The fourth is headed by Australia-based Dr Mohamed Ismail, former ONLF vice-chairman, who rejected the peace deal signed with the Ethiopian government. They believe that they represent the real ONLF, and that they stand true to the principles of “self-determination up to secession” which the ONLF was established upon.
The result of these internal divisions has meant the ONLF has had difficulty coming up with acceptable candidates even in historic ONLF strongholds in areas like Degahbour, Warder, and Shabelle. The visible disorganization and policy disputes, according to Ethiopia Insight’s informants, have put the ONLF at the bottom of any list of possibilities for election by the public.
The S-PP has also gained from the fear among the general public and local elders that support for the opposition will lead to a loss of trust and support by the ruling party, which can lead to loss of government employment opportunities or even exclusion from future benefits.
Local elders and business people’s support always tends to incline towards government candidates rather than to opposition parties and independent candidates, which need to offer serious policies to attract support and have less to offer practically.
Moreover, the S-PP has followed a deliberate strategy of recruiting qualified individuals as electoral candidates, and who are respected among their clan lineage, in order to increase their chances for electoral success.
Similarly, while, in theory, not all government staff have to support the ruling party, it is difficult not to do so in practice. A civil servant in Degahbour explains: many government officials are S-PP members and “they even deduct party contribution fees from our salaries irrespective of your party membership”.
One intriguing change in this election has been in the S-PP’s method of selection of candidates.
While the clan has remained a major determining factor of both regional politics and political inclusivity, this time—unlike previous elections, particularly 2005 where the local elders played a significant role in the process—it has often been younger government officials who have represented the clan in the selection process.
In addition, the process avoided consultations with different segments of the community including local elders. In some areas, this gave rise to disagreements between the young politicians and local elders over the proposed choice of candidates. Awaare and Jigjiga city administrations represent examples where the local elder’s proposed candidates ended up competing, independently, against the S-PP’s candidates.
The main difference between the young officials and the elders is generational. While some young officials appeared to devote greater attention to the ideological interests of the proposed candidates, the elders focus solely on clan factors. One local elder interviewed in Jigjiga explained that there was “no organized local elders committee in the region that can have an influence”. Attempts to establish a local elders’ council, which might have had more impact on choice of candidates, have not succeeded.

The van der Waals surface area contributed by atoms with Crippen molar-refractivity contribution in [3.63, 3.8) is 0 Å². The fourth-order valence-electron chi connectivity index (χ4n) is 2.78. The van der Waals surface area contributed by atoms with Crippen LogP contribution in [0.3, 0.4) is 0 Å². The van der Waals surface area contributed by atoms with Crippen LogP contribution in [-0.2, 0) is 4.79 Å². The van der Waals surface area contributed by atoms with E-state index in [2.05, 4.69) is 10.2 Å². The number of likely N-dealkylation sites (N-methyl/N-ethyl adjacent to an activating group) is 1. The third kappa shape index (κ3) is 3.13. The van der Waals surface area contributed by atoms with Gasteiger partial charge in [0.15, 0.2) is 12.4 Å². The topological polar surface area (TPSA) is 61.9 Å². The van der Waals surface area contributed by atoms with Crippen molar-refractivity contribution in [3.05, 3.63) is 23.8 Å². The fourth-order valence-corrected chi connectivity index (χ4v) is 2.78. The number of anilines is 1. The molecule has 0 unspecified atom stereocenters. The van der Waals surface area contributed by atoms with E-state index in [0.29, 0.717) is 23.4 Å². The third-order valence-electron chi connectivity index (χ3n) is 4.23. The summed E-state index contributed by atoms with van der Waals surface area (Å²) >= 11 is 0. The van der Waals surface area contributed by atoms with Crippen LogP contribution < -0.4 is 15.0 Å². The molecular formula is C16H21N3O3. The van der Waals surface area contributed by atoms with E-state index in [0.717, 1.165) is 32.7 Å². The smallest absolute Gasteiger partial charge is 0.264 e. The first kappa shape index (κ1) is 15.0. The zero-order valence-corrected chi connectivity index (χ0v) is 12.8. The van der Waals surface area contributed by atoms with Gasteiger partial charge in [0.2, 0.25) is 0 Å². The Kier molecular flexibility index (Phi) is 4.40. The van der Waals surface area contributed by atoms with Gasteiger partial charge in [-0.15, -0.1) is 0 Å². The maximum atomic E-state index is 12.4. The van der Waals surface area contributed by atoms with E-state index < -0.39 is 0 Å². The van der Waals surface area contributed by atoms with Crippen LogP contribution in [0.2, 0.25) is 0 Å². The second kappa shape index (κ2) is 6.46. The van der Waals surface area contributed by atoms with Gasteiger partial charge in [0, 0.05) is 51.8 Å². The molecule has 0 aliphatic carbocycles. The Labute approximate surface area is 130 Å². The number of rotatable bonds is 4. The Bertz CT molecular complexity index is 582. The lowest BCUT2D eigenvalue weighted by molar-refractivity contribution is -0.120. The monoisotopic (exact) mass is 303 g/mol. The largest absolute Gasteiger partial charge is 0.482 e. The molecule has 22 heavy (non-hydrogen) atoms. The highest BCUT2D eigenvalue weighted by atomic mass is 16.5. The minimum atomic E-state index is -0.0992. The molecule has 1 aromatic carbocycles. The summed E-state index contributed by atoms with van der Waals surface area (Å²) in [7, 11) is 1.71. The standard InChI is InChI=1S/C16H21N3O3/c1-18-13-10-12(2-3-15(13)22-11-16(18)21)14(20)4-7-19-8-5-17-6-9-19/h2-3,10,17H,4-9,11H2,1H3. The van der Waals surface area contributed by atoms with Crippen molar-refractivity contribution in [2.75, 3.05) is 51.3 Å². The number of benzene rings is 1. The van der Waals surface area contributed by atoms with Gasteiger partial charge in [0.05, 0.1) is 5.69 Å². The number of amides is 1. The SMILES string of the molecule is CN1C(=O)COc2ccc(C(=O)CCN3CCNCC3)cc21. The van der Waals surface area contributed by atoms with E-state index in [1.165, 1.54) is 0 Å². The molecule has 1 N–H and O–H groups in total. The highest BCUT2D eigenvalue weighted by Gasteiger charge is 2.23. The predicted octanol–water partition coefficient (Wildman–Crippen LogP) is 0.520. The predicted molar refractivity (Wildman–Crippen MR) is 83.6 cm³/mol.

Despite such problems, clan dynamics do continue to play a crucial role in the choice of candidates. The S-PP candidates in Degahbour, for example, were selected on the basis of their membership of the five major sub-clans in the town. Independent and opposition party candidates may not have followed this pattern, but only because not all the opposition parties were able to put up as many as five candidates.
Depending upon the individual candidates’ support base, this can lead to a situation where two members from the same sub-clan can gain elected positions—for instance, at the regional, city administration, or even district level. This, in turn, causes problems with other sub-clans that failed to achieve representation.
The majority of the population in the region are not expecting the elections to be free and fair, whatever the current administration might say. This was mainly related to their experiences of the past elections but also the political developments that transpired at the federal and regional levels earlier to and during the election preparations.
As a local elder and former politician in Degahbour put it to Ethiopia Insight: “I have known Ethiopian politics for a long time. I will not expect a different result than what we have had. The arrests of the major [opposition] political party leaders in Ethiopia says a lot.”
If the elections are not transparent, the results may lead to tensions in the main towns like Jigjiga, but it is unlikely to lead to substantive violence—most people in the Somali region are tired of conflict, insecurity, and unrest.
With the ONLF’s disorganization and lack of electoral preparedness, and other opposition parties’ and independent candidates’ lack of effective campaigns, people will probably mostly accept the predictable S-PP victory, irrespective of whether it is fully credible.
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This article is part of the Ethiopia Insight Election Project, a series of in-depth reported pieces from across Ethiopia in our ‘Elections 2021’ section that analyze issues related to this year’s polls.
Main photo: A voter registration center in Tuli, Fafan zone, Somali region; 23 April 2021; Abdirahman Ahmed